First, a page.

New Paper Under Review “Changes In Seasonal Snow Cover In Hindu Kush-Himalayan Region” By Gurung Et Al 2011

I was alerted to an excellent paper under review by Ashok Priyadarshan Dimri of Jawaharlal Nehru University in New Dehli. The paper is in an open review format) on the journal The Cyrosphere. The paper headlines with this information

This discussion paper is/has been under review for the journal The Cryosphere (TC). Please refer to the corresponding final paper in TC if available.

The paper is

D. R. Gurung, A. V. Kulkarni, A. Giriraj, K. S. Aung, B. Shrestha, and J. Srinivasan, 2011: Changes in seasonal snow cover in Hindu Kush-Himalayan region. The Cryosphere Discuss., 5, 755–777, 2011 http://www.the-cryosphere-discuss.net/5/755/2011/ doi:10.5194/tcd-5-755-2011

The interative review process can be read here. [as a sidenote, I find this jounral refreshing as they post all reviews and responses; this is an effective model for other journals!]

The abstract reads [highlight added]

The changes in seasonal snow covered area in the Hindu Kush-Himalayan (HKH) region have been examined using Moderate – resolution Imaging Spectroradiometer (MODIS) 8-day standard snow products. The average snow covered area of the HKH region based on satellite data from 2000 to 2010 is 0.76 million km2 5 which is 18.23% of the total geographical area of the region. The linear trend in annual snow cover from 2000 to 2010 is −1.25±1.13%. This is in consistent with earlier reported decline of the decade from 1990 to 2001. A similar trend for western, central and eastern HKH region is 8.55±1.70%, +1.66%±2.26% and 0.82±2.50%, respectively. The snow  covered area in spring for HKH region indicates a declining trend (−1.04±0.97%). The amount of annual snowfall is correlated with annual seasonal snow cover for the western Himalaya, indicating that changes in snow cover are primarily due to interannual variations in circulation patterns. Snow cover trends over a decade were also found to vary across seasonally and the region. Snow cover trends for western HKH are positive for all seasons. In central HKH the trend is positive (+15.53±5.69%) in autumn and negative (−03.68±3.01) in winter. In eastern HKH the trend is positive in summer (+3.35±1.62%) and autumn (+7.74±5.84%). The eastern and western region of HKH has an increasing trend of 10% to 12%, while the central region has a declining trend of 12% to 14% in the decade between 2000 and 2010. Snow cover depletion curve plotted for the hydrological year 2000–2001 reveal peaks in the month of February with subsidiary peaks observed in November and December in all three regions of the HKH.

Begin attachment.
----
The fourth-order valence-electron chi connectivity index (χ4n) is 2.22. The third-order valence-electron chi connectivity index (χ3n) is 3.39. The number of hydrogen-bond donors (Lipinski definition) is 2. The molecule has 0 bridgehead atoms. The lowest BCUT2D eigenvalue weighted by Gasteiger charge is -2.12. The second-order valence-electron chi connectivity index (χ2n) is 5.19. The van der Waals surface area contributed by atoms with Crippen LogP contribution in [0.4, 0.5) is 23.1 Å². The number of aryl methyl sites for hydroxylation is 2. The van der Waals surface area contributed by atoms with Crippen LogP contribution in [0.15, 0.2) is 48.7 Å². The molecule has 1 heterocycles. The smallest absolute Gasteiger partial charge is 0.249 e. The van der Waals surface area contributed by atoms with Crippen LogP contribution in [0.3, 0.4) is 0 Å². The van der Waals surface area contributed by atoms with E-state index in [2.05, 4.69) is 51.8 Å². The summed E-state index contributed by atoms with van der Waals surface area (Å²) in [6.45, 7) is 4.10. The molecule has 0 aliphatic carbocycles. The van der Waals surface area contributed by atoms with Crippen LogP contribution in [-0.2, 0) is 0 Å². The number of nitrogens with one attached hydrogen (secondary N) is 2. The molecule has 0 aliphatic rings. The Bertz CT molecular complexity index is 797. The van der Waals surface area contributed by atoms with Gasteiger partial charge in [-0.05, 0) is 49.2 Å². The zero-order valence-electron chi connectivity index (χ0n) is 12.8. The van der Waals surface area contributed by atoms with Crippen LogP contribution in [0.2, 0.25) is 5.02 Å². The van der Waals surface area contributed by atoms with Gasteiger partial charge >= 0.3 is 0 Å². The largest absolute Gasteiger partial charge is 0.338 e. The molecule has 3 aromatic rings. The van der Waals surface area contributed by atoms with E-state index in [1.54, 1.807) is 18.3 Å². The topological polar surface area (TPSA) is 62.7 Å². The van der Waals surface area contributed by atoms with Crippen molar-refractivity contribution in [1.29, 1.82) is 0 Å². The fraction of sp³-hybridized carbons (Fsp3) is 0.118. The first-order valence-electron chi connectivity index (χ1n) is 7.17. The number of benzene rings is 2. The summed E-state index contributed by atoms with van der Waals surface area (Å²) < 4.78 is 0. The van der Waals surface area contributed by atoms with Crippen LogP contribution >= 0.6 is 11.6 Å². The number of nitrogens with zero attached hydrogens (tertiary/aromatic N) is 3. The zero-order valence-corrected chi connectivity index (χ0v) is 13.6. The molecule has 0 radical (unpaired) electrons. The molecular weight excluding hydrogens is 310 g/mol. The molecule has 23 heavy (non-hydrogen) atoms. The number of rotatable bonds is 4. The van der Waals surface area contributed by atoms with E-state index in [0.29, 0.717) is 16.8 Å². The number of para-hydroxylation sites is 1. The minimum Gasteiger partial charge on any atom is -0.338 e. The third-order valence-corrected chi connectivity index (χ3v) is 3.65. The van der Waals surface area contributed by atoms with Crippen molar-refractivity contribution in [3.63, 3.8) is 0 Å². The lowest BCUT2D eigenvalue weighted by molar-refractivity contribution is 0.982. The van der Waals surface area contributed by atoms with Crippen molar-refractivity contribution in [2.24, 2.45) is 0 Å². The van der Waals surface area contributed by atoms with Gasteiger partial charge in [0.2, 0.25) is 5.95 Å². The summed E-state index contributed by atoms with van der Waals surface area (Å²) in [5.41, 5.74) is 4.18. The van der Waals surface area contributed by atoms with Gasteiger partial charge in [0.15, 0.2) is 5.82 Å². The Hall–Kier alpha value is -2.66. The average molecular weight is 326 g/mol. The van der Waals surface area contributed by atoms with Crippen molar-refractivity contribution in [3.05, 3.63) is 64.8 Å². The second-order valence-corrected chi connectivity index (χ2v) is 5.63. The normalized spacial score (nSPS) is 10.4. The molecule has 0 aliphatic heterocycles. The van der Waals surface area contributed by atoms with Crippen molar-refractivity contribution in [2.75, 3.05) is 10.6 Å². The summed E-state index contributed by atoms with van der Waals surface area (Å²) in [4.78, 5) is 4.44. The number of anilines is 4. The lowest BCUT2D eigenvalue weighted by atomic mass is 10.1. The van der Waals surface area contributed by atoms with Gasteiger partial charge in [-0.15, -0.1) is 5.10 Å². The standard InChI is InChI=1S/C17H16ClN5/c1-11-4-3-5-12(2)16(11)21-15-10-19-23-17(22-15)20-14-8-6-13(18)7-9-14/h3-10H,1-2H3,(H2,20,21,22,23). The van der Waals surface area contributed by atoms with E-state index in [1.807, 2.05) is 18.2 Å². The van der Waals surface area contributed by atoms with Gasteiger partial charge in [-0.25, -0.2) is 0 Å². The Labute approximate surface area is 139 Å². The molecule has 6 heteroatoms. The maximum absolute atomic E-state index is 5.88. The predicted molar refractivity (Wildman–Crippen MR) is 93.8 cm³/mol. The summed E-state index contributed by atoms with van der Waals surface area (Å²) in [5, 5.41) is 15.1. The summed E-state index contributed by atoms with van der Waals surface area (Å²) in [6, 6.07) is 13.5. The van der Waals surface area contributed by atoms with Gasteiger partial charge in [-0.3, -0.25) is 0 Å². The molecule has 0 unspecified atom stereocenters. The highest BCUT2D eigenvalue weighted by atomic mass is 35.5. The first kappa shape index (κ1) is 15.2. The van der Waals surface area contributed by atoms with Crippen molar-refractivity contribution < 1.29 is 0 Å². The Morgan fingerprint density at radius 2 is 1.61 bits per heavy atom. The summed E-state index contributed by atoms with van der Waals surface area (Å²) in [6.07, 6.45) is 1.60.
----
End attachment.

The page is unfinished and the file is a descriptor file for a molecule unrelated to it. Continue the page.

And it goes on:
The conclusion has the text

“In this investigation different techniques were used to remove cloud cover and this has improved usability of snow cover product. The snow cover products were further validated using snowfall data of the Western Himalaya and high resolution AWiFS data of the Eastern Himalaya.

The average snow cover area of the Hindu Kush-Himalayan region based on satellite data from 2000 to 2010 is 0.76 million km2 which is 18.23% of the total geographical area. The linear trend in annual snow cover from 2000 to 2010 is –1.25±1.13%. This is significantly different from earlier reported for 2000–2008 (Immerzeel et al., 2009), and decline is significantly less than reported for an earlier decade between 1990 and 2010 (Menon et al., 2010). The good correlation between snow cover, mean annual snowfall and mean annual vertical velocity at 500mb in the winter period for the Western Himalaya suggest the changes in snow cover between 2000 and 2010 are due to inter annual variations in circulation pattern. Snow cover trend over 2000–2010 was also found to vary across seasons and geographical extent.The snow cover area in spring indicates declining trend (–1.04±0.97%) for Hind Kush-Himalayan region. The western and eastern region of Hind Kush-Himalayan has increasing trend (10%–12%), while central region has declining trend (12%–14%) in this decade. Intra-annual variation showed areal extent of snow cover peaks in the month of February with subsidiary peaks were observed in November and December.”

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